News bites, April 2016

This article was originally published in April 2016

Organic dairy, meat benefits

New research from The Organic Center finds organic milk and meat contain 50 percent more beneficial omega-3 fats. Organic meat contains lower concentrations of two saturated fats, and organic milk also has more iron, vitamin E, selenium and carotenoids. (

FDA revises raw-milk cheese stance

The U.S. Food and Drug Administration (FDA) has revised its stance on raw-milk cheese following a public comment period, taking a new, supportive tone for “the great care many take to produce raw-milk cheeses safely.” PCC submitted comments to the FDA (see ), citing research that suggests the microbial environment of raw-milk cheese inhibits the growth of pathogens. (

Obama’s action on slave labor

President Obama says he’ll sign a law to ban all imports of fish caught by slave labor in Southeast Asia, closing a loophole that has allowed such seafood to enter the United States for decades. Hundreds of people are thought to have been traded as slaves to support Thailand’s $7.3-billion seafood industry, and U.S.-sold shrimp and pet food recently have been linked to slavery. The National Oceanic and Atmospheric Administration also has proposed new rules to crack down on seafood entering American ports that has been caught illegally or is fraudulently labeled. (The Guardian)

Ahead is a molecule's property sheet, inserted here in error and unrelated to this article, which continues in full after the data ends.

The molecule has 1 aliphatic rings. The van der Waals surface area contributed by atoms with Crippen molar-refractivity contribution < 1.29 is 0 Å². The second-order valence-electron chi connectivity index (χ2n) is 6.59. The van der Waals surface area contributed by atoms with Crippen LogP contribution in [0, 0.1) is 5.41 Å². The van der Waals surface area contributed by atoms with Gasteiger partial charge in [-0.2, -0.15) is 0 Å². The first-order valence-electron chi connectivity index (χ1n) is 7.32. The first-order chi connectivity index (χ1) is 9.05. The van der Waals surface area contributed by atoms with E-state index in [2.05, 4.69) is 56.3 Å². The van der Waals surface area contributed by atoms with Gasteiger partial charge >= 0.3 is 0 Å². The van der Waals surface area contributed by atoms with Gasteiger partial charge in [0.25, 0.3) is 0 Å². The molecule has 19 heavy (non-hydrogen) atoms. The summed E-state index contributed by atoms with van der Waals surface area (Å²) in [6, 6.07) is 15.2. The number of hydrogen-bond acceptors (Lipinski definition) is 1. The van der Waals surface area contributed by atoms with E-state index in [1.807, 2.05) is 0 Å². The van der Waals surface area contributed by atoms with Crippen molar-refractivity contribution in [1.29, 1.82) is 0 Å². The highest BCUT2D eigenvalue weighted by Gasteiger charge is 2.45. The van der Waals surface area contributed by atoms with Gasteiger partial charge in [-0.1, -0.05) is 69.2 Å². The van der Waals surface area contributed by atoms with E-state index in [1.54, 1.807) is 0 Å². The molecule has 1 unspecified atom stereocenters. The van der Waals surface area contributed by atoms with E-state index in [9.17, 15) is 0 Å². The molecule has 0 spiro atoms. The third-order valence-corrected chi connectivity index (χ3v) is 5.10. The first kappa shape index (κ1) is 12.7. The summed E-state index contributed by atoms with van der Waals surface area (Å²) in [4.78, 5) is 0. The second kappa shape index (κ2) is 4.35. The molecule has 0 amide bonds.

New study: fish good for brain

A study in the Journal of the American Medical Association shows that even though mercury levels in the brain increased with seafood consumption, the elevated levels may not be associated with increased harm to the brain. Studying postmortem brain autopsies, the researchers found that seafood consumption was associated with less Alzheimer’s disease neuropathology despite increased mercury levels. The level of seafood intake in the study population was moderate, so the findings cannot be generalized to populations with higher seafood consumption or populations with high mercury exposure. (Journal of the American Medical Association)

Lead in water

While Flint, Michigan’s lead-poisoned drinking water continues to make headlines, studies show children in areas with fluoridated drinking water also have significantly higher levels of lead in their blood. Data from the Centers for Disease Control found that children drinking water with fluorosilicates are 20 percent more likely to have dangerous levels of lead. The National Institutes of Health and the FDA determined in the 1970s that fluoride facilitates uptake of lead and magnifies lead’s toxic effects on the body, but did not take follow-up action. Recent experiments confirm that fluoride “consistently increases concentrations of lead in blood.” (National Institutes of Health)

Pesticide combinations more toxic